Those who participated in these studies will find out whether the oil spill affected local resident’s physical and mental health, stress, and ability to cope with the disaster and whether the oil spill affected the local fish. Those who participated will also learn more about the research process and science.


  • Communities benefit most from being part of studies when they are an active partner throughout the study--from the beginning until the results are available. These kinds of studies are called community-based participatory research.  The important role of community members is to guide how the research is being done to make sure the studies have the best chance of answering their questions.
  • Successful partnerships mean that everyone trusts and respects each other
  • There are many different studies underway to answer difficult questions. Being part of these studies might give us some answers to the following questions:
    • Is my seafood safe to eat?
    • Are there still harmful contaminants in the Gulf ?
    • What is the effect of the oil spill on pregnant women and their babies or women who can become pregnant in the future?
    • How can stress affect our health?
  • Studies can help determine next steps to help protect your health. For example, if a study finds a harmful effect an individual can take action to protect his/her health
  • If a study does not find an effect, then this information can help address community concerns and worry
  • The studies underway pay special attention to our Gulf Coast communities who suffered from multiple disasters in the last few years
  • Communities play an active role in sharing the findings of studies
  • Being part of a Gulf study means being part of the history of the disaster by sharing your experiences so that everyone can learn
  • Community members who participate in studies can learn how to protect their health in the future
  • “Without scientific studies we cannot prove the real effect on our lives”. (real quote)

Did the oil spill affect the mental health of the Gulf coastal residents?

Soon after the spill, some residents who lost their income, or who experienced damage to property or some other form of disruption to their daily life expressed anger, frustration, upset, and sadness. We do not yet know if there have been any long-term mental health effects to Gulf coastal residents. The findings from WaTCH study and several other studies hope to answer this question.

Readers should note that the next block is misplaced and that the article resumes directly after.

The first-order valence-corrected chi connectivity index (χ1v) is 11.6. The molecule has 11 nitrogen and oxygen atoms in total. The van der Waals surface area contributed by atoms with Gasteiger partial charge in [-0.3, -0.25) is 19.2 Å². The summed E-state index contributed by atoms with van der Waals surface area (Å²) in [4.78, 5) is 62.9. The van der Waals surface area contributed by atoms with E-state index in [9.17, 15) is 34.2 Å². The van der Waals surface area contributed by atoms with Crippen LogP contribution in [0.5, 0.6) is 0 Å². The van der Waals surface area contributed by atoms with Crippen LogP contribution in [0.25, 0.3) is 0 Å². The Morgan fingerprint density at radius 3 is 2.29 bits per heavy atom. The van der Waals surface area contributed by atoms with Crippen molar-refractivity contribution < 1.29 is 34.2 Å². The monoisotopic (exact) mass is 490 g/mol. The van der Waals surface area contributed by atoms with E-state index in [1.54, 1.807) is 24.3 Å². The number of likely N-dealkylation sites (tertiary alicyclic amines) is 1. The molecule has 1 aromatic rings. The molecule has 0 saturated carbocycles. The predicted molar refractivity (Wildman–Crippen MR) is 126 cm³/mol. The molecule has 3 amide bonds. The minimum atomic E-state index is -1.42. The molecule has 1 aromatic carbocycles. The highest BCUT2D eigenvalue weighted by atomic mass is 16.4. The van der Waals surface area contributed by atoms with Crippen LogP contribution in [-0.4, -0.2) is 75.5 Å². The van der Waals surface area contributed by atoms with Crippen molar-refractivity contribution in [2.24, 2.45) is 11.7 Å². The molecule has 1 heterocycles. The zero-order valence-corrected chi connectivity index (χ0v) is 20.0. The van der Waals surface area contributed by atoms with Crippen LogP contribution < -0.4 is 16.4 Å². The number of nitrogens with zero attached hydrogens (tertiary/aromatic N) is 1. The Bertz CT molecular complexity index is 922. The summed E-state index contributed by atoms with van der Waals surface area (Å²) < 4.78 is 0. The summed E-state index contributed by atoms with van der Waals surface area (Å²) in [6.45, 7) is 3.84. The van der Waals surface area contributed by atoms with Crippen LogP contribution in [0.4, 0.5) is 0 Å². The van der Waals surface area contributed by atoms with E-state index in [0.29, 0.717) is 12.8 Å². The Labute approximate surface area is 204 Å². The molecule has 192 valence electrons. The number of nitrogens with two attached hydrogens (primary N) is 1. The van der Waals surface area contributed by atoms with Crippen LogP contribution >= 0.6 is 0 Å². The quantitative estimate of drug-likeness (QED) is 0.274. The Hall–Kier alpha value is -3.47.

The NIEHS and NIH are studying the long-term health effects of community members in Louisiana and the Gulf Coast.  Very little research has been done on the long-term health effects from oil spills on this population the WaTCH study, in particular, is studying the links between oil spill exposures, community resilience, and genetic susceptibility (increased risk of getting diseases that are passed on from parents to children) as these factors have never been studied together before.

Specifically, these studies will look for depression, PTSD (Post Traumatic Stress Disorder), anxiety disorders, increased substance abuse, increased violence and suicide in adults. These studies also include emotional and social conflicts, ability to concentrate, and increased fear about the future in children.

How does one recognize the signs of poor mental health?

Changes in how someone reacts and behaves may be a sign of mental health problems. Since there is a wide range of normal behavior, seeing a change in a person compared to their usual behavior might be a sign of a problem. It can be harder to tell what is normal for someone you do not know.


Mental health: What's normal, what's not
By Mayo Clinic staff
Original Article

  • It's often difficult to distinguish normal mental health from poor mental health or mental illness because there's no easy test to show if something's wrong. Mental health conditions are diagnosed and treated based on signs and symptoms, as well as on how much the condition affects daily life. Signs and symptoms can affect your:Behavior. Obsessive hand-washing, drinking too much alcohol, or over-reacting or being short-tempered might be signs of a mental health condition. Stopping activities that you enjoy or avoiding family and friends can also be a sign of a problem.